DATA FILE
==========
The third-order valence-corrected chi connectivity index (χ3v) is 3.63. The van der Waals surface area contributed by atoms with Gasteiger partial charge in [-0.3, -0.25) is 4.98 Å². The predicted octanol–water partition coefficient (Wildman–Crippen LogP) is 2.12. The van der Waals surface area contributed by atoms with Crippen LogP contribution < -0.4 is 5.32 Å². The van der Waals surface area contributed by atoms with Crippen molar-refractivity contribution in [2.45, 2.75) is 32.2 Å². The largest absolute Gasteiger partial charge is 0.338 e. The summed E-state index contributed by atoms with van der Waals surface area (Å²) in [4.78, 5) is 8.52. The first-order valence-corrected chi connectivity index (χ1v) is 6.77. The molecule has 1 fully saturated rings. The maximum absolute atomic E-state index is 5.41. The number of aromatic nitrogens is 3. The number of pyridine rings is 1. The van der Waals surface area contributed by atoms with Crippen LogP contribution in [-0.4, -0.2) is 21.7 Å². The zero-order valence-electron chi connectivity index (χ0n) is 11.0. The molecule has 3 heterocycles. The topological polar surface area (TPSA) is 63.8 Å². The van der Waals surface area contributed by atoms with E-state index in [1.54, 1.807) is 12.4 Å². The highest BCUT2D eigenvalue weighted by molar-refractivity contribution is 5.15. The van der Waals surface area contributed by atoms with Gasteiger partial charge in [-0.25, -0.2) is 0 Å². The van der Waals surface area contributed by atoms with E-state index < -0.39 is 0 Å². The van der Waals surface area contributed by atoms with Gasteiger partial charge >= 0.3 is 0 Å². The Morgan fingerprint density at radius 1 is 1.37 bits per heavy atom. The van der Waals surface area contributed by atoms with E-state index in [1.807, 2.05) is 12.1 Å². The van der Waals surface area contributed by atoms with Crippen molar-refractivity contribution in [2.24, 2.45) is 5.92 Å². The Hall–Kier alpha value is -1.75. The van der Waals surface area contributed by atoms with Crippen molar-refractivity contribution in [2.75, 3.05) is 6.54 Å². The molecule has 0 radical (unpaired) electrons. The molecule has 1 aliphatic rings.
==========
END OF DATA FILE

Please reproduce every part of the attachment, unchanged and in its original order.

The third-order valence-corrected chi connectivity index (χ3v) is 3.63. The van der Waals surface area contributed by atoms with Gasteiger partial charge in [-0.3, -0.25) is 4.98 Å². The predicted octanol–water partition coefficient (Wildman–Crippen LogP) is 2.12. The van der Waals surface area contributed by atoms with Crippen LogP contribution < -0.4 is 5.32 Å². The van der Waals surface area contributed by atoms with Crippen molar-refractivity contribution in [2.45, 2.75) is 32.2 Å². The largest absolute Gasteiger partial charge is 0.338 e. The summed E-state index contributed by atoms with van der Waals surface area (Å²) in [4.78, 5) is 8.52. The first-order valence-corrected chi connectivity index (χ1v) is 6.77. The molecule has 1 fully saturated rings. The maximum absolute atomic E-state index is 5.41. The number of aromatic nitrogens is 3. The number of pyridine rings is 1. The van der Waals surface area contributed by atoms with Crippen LogP contribution in [-0.4, -0.2) is 21.7 Å². The zero-order valence-electron chi connectivity index (χ0n) is 11.0. The molecule has 3 heterocycles. The topological polar surface area (TPSA) is 63.8 Å². The van der Waals surface area contributed by atoms with E-state index in [1.54, 1.807) is 12.4 Å². The highest BCUT2D eigenvalue weighted by molar-refractivity contribution is 5.15. The van der Waals surface area contributed by atoms with Gasteiger partial charge in [-0.25, -0.2) is 0 Å². The van der Waals surface area contributed by atoms with E-state index < -0.39 is 0 Å². The van der Waals surface area contributed by atoms with Gasteiger partial charge >= 0.3 is 0 Å². The Morgan fingerprint density at radius 1 is 1.37 bits per heavy atom. The van der Waals surface area contributed by atoms with E-state index in [1.807, 2.05) is 12.1 Å². The van der Waals surface area contributed by atoms with Crippen molar-refractivity contribution in [2.24, 2.45) is 5.92 Å². The Hall–Kier alpha value is -1.75. The van der Waals surface area contributed by atoms with Crippen molar-refractivity contribution in [2.75, 3.05) is 6.54 Å². The molecule has 0 radical (unpaired) electrons. The molecule has 1 aliphatic rings.